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24 nov. 2015

► Three writers on the Borders of Belonging: Brett Hetherington, Gloria Montero, Inez Baranay

Brett Hetherington speaks about rejecting the idea that a man needs to ‘be a (traditional) man’ in every situation; recognising that our own fathers were almost definitely deprived of learning from a model of a complete father; learning from women’s (typically) more honest expression of a greater range of emotions; taking heed of the fact that fathers are starting to become aware of their abilities to bring up children well; and watching out for ‘the happy game’ in ourselves and others we care about.
Gloria Montero asks how story-tellers are affected in this contemporary world where all manner of traditional borders have been broken down and where emigration has become a quintessential element. So many of us today--story-tellers and readers alike-- carry more than one culture, often two or three languages, and a background that transcends national barriers. Does this affect the stories that we are telling? Using examples from her work Gloria speaks of what this has meant to her as a writer.
Inez Baranay speaks about how her novels and stories can be seen as about people on the borders, and about the way she lives and writes on the borders, then interrogates what these borders are. She reads passages from her work as examples of writing on borders. The three writers question each other then invite questions from the audience.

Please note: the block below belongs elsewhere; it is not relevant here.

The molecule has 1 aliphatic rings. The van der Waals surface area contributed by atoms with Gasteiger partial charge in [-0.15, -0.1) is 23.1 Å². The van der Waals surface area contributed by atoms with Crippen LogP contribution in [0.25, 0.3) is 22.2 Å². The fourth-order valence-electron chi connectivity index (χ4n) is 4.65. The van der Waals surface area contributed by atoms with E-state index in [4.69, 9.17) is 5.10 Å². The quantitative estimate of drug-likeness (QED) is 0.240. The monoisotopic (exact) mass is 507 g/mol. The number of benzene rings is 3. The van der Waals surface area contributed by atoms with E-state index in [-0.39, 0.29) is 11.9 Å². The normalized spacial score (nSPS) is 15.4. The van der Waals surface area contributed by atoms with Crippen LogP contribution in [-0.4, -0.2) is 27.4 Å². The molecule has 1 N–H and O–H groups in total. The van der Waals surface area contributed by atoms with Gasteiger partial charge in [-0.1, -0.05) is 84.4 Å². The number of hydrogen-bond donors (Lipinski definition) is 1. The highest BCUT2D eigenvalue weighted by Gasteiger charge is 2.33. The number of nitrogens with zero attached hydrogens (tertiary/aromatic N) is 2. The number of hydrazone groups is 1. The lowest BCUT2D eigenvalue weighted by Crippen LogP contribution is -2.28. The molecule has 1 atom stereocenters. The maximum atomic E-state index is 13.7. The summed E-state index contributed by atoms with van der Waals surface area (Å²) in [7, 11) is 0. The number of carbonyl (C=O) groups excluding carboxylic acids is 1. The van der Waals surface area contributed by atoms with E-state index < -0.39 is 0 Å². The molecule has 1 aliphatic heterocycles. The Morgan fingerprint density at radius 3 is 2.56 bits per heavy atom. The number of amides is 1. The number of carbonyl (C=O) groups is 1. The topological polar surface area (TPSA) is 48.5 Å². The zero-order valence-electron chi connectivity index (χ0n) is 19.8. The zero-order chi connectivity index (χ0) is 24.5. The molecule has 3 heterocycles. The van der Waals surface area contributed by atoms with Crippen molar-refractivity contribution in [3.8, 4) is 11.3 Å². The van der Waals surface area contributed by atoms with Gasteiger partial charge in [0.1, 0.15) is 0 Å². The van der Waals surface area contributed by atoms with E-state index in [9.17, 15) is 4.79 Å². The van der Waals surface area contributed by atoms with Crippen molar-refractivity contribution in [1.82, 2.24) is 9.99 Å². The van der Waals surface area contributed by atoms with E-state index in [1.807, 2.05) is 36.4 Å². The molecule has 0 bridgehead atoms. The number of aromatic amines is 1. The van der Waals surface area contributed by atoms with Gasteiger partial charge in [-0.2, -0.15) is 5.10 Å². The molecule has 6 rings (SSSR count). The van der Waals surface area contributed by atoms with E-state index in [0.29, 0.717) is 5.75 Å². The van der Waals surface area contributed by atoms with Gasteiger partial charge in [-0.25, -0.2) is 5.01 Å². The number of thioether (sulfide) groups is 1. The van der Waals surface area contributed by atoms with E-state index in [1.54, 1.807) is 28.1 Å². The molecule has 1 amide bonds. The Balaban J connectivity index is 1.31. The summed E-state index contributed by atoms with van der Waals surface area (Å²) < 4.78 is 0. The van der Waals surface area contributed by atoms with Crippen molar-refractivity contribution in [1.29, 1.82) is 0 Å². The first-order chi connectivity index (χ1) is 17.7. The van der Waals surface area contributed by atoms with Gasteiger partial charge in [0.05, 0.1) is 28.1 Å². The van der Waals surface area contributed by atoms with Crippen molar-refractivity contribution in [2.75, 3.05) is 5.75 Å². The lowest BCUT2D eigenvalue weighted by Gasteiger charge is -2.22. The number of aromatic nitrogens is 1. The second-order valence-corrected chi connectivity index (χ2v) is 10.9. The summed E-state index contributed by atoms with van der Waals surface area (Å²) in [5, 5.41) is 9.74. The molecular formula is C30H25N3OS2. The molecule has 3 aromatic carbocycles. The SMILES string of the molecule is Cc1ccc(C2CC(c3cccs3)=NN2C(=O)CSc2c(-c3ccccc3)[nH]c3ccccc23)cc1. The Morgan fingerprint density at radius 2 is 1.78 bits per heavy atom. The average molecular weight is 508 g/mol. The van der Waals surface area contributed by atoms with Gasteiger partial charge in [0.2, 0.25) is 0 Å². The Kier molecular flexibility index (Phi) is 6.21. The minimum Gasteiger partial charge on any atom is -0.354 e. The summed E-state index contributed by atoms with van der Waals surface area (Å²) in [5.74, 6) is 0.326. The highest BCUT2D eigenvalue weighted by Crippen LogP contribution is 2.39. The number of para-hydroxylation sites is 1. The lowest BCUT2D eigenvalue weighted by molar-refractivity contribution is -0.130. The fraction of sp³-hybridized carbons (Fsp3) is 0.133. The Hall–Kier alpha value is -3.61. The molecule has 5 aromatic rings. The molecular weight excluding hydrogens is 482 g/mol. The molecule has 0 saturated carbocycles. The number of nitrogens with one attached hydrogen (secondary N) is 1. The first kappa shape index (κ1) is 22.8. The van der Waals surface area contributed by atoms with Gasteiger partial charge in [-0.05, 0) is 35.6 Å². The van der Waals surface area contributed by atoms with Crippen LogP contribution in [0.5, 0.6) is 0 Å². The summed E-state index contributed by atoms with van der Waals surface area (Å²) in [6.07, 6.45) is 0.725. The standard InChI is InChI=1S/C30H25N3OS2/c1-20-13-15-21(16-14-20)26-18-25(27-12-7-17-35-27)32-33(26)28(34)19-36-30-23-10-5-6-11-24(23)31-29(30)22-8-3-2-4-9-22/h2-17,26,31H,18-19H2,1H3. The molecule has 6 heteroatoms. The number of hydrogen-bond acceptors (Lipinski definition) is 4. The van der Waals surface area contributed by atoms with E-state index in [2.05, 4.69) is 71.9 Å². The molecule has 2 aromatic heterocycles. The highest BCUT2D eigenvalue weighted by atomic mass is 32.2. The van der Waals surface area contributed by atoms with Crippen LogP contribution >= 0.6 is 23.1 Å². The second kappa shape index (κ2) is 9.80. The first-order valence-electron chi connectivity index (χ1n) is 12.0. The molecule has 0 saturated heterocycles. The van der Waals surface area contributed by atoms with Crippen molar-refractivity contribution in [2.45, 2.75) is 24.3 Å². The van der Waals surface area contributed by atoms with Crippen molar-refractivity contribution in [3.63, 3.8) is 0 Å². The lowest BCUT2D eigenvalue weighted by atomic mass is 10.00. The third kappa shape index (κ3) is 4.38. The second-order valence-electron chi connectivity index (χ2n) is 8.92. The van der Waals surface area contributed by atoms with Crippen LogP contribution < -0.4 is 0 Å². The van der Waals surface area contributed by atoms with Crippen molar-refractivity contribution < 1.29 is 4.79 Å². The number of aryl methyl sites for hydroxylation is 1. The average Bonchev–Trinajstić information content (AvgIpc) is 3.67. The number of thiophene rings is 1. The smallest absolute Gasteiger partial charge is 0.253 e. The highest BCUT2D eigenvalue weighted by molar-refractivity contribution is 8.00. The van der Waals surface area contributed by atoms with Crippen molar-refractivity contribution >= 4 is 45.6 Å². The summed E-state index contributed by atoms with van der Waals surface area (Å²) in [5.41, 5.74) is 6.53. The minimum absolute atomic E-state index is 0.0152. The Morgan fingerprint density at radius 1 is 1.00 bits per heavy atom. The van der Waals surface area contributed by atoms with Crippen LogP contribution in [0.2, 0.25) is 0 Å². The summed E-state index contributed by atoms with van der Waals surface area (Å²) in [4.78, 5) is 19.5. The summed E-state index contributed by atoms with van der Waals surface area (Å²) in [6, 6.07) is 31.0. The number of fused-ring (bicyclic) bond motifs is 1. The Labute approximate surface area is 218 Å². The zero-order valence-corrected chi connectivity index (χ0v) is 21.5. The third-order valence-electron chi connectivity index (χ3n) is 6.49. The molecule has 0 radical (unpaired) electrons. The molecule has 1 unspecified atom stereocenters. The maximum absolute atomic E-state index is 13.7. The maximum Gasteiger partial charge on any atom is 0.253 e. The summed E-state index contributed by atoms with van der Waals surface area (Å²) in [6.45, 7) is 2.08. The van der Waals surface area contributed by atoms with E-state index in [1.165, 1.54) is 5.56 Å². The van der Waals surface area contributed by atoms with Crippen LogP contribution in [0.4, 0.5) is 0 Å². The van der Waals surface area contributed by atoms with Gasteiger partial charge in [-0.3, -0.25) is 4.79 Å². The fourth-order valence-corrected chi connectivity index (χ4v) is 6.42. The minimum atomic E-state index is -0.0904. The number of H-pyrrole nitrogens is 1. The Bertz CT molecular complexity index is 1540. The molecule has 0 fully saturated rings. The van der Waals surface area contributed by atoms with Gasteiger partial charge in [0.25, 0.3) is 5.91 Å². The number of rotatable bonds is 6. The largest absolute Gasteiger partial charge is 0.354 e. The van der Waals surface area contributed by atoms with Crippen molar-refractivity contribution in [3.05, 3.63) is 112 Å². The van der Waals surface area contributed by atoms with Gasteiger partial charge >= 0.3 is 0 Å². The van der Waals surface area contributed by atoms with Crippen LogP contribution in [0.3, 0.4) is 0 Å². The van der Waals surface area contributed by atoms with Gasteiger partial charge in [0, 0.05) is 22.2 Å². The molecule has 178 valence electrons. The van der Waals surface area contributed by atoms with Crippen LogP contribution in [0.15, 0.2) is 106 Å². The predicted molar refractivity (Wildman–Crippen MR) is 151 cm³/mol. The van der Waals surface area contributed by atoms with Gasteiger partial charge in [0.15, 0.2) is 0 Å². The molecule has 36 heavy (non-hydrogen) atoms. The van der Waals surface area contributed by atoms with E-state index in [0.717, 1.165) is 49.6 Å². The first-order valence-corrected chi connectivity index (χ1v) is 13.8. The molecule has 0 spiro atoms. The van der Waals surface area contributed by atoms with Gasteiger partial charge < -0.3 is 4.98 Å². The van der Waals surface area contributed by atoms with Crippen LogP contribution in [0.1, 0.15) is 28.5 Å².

Brett Hetherington is a parent and former foster-parent. He was a secondary school teacher for 15 years in Australia, Japan, England and Catalonia, northern Spain (where he has lived since 2006, teaching adults for the last three years.) Brett is a regular commentator for Australia’s ABC Radio where he reports on family and cultural life in Spain and his journalism has appeared in publications including The Guardian and Barcelona Metropolitan. He has also worked as a speechwriter and researcher for a Member of Parliament in Australia, specialising in education and social policies. Brett is currently a staff writer for Catalonia Today magazine. He lives with his partner Paula and teenage son Hugo.
Gloria Montero grew up in a family of Spanish immigrants in Australia’s North Queensland. After beginning to work in radio and theatre, she moved to Canada where she continued her career as writer, singer, actress, broadcaster, scriptwriter, TV-interviewer, producer of radio and film documentaries. Co-founder of the Centre for Spanish-Speaking Peoples in Toronto, she served as its Director until 1976. Following the success of her oral history The Immigrants she was invited to act as consultant on Immigrant Women to the Multicultural Department of the Secretary of State, Government of Canada. Since 1978 she has lived in Barcelona, writing and publishing in both English and Spanish. Her novels include titles such as The Villa Marini, Punto de Fuga, All Those Wars. Montero's theatre work, in particular the play Frida K., has been performed in countries around the world winning multiple awards.
Inez Baranay is a writer of Australian citizenship, immigrant background, transnational culture, cosmopolitan temperament. Her most recent books are the memoir Local Time a memoir of cities, friendships and the writing life, and a novel, Ghosts Like Us. In Australia, India, USA and Europe, Inez has lectured on writing issues and taught creative writing in universities, schools and community groups, given many readings and talks, been a guest at conferences, seminars and festivals, and been a resident at various international writers’ centres. She currently lives and teaches literature in Turkey.